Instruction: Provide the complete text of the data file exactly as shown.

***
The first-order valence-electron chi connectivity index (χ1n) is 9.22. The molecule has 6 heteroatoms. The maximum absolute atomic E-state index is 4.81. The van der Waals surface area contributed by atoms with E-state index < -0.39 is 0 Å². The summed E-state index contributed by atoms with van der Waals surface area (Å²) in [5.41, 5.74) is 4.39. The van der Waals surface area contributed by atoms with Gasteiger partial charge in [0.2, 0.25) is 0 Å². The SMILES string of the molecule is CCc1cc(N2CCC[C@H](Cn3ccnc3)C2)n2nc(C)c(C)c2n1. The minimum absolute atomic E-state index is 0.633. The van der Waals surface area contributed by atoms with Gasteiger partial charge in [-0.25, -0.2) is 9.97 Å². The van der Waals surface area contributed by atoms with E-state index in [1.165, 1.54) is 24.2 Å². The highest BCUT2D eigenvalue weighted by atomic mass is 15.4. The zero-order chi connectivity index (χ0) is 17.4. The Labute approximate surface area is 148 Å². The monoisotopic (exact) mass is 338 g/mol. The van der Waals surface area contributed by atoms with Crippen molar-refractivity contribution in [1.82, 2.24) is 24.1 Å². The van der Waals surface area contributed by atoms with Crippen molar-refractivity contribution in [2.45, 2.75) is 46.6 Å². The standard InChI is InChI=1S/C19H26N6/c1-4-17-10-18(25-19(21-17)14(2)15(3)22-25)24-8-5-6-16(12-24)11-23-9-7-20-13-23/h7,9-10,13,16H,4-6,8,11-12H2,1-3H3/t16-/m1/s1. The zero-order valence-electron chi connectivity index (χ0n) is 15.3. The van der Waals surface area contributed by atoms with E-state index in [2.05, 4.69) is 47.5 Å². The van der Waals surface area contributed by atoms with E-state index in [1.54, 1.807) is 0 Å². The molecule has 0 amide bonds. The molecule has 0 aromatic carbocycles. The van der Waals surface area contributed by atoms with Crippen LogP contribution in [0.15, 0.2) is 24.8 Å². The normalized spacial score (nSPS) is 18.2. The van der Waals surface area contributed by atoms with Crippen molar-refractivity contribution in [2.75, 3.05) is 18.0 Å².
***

The first-order valence-electron chi connectivity index (χ1n) is 9.22. The molecule has 6 heteroatoms. The maximum absolute atomic E-state index is 4.81. The van der Waals surface area contributed by atoms with E-state index < -0.39 is 0 Å². The summed E-state index contributed by atoms with van der Waals surface area (Å²) in [5.41, 5.74) is 4.39. The van der Waals surface area contributed by atoms with Gasteiger partial charge in [0.2, 0.25) is 0 Å². The SMILES string of the molecule is CCc1cc(N2CCC[C@H](Cn3ccnc3)C2)n2nc(C)c(C)c2n1. The minimum absolute atomic E-state index is 0.633. The van der Waals surface area contributed by atoms with Gasteiger partial charge in [-0.25, -0.2) is 9.97 Å². The van der Waals surface area contributed by atoms with E-state index in [1.165, 1.54) is 24.2 Å². The highest BCUT2D eigenvalue weighted by atomic mass is 15.4. The zero-order chi connectivity index (χ0) is 17.4. The Labute approximate surface area is 148 Å². The monoisotopic (exact) mass is 338 g/mol. The van der Waals surface area contributed by atoms with Crippen molar-refractivity contribution in [1.82, 2.24) is 24.1 Å². The van der Waals surface area contributed by atoms with Crippen molar-refractivity contribution in [2.45, 2.75) is 46.6 Å². The standard InChI is InChI=1S/C19H26N6/c1-4-17-10-18(25-19(21-17)14(2)15(3)22-25)24-8-5-6-16(12-24)11-23-9-7-20-13-23/h7,9-10,13,16H,4-6,8,11-12H2,1-3H3/t16-/m1/s1. The zero-order valence-electron chi connectivity index (χ0n) is 15.3. The van der Waals surface area contributed by atoms with E-state index in [2.05, 4.69) is 47.5 Å². The van der Waals surface area contributed by atoms with E-state index in [1.54, 1.807) is 0 Å². The molecule has 0 amide bonds. The molecule has 0 aromatic carbocycles. The van der Waals surface area contributed by atoms with Crippen LogP contribution in [0.15, 0.2) is 24.8 Å². The normalized spacial score (nSPS) is 18.2. The van der Waals surface area contributed by atoms with Crippen molar-refractivity contribution in [2.75, 3.05) is 18.0 Å².